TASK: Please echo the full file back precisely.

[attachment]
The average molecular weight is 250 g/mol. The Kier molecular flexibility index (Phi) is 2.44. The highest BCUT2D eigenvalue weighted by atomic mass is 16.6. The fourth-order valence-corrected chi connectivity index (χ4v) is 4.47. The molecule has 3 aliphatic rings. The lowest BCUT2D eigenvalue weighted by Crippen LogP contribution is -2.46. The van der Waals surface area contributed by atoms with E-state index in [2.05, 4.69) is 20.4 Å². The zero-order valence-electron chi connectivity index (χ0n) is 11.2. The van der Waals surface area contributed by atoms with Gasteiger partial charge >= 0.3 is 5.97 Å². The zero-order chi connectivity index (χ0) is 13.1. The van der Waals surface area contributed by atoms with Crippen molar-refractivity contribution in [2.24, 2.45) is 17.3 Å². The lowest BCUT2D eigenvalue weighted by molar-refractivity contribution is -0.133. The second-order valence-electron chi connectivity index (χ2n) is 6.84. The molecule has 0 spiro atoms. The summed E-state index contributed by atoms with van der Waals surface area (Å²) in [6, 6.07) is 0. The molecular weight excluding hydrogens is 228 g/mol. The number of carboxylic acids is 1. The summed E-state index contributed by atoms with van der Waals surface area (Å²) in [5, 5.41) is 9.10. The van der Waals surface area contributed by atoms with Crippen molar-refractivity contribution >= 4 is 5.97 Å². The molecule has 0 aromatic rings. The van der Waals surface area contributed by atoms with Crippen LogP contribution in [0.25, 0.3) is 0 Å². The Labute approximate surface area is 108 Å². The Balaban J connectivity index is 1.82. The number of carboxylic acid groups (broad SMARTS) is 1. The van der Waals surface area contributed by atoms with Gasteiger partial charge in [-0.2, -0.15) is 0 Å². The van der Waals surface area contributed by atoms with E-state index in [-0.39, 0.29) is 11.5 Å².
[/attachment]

The average molecular weight is 250 g/mol. The Kier molecular flexibility index (Phi) is 2.44. The highest BCUT2D eigenvalue weighted by atomic mass is 16.6. The fourth-order valence-corrected chi connectivity index (χ4v) is 4.47. The molecule has 3 aliphatic rings. The lowest BCUT2D eigenvalue weighted by Crippen LogP contribution is -2.46. The van der Waals surface area contributed by atoms with E-state index in [2.05, 4.69) is 20.4 Å². The zero-order valence-electron chi connectivity index (χ0n) is 11.2. The van der Waals surface area contributed by atoms with Gasteiger partial charge >= 0.3 is 5.97 Å². The zero-order chi connectivity index (χ0) is 13.1. The van der Waals surface area contributed by atoms with Crippen molar-refractivity contribution in [2.24, 2.45) is 17.3 Å². The lowest BCUT2D eigenvalue weighted by molar-refractivity contribution is -0.133. The second-order valence-electron chi connectivity index (χ2n) is 6.84. The molecule has 0 spiro atoms. The summed E-state index contributed by atoms with van der Waals surface area (Å²) in [6, 6.07) is 0. The molecular weight excluding hydrogens is 228 g/mol. The number of carboxylic acids is 1. The summed E-state index contributed by atoms with van der Waals surface area (Å²) in [5, 5.41) is 9.10. The van der Waals surface area contributed by atoms with Crippen molar-refractivity contribution >= 4 is 5.97 Å². The molecule has 0 aromatic rings. The van der Waals surface area contributed by atoms with Crippen LogP contribution in [0.25, 0.3) is 0 Å². The Labute approximate surface area is 108 Å². The Balaban J connectivity index is 1.82. The number of carboxylic acid groups (broad SMARTS) is 1. The van der Waals surface area contributed by atoms with Gasteiger partial charge in [-0.2, -0.15) is 0 Å². The van der Waals surface area contributed by atoms with E-state index in [-0.39, 0.29) is 11.5 Å².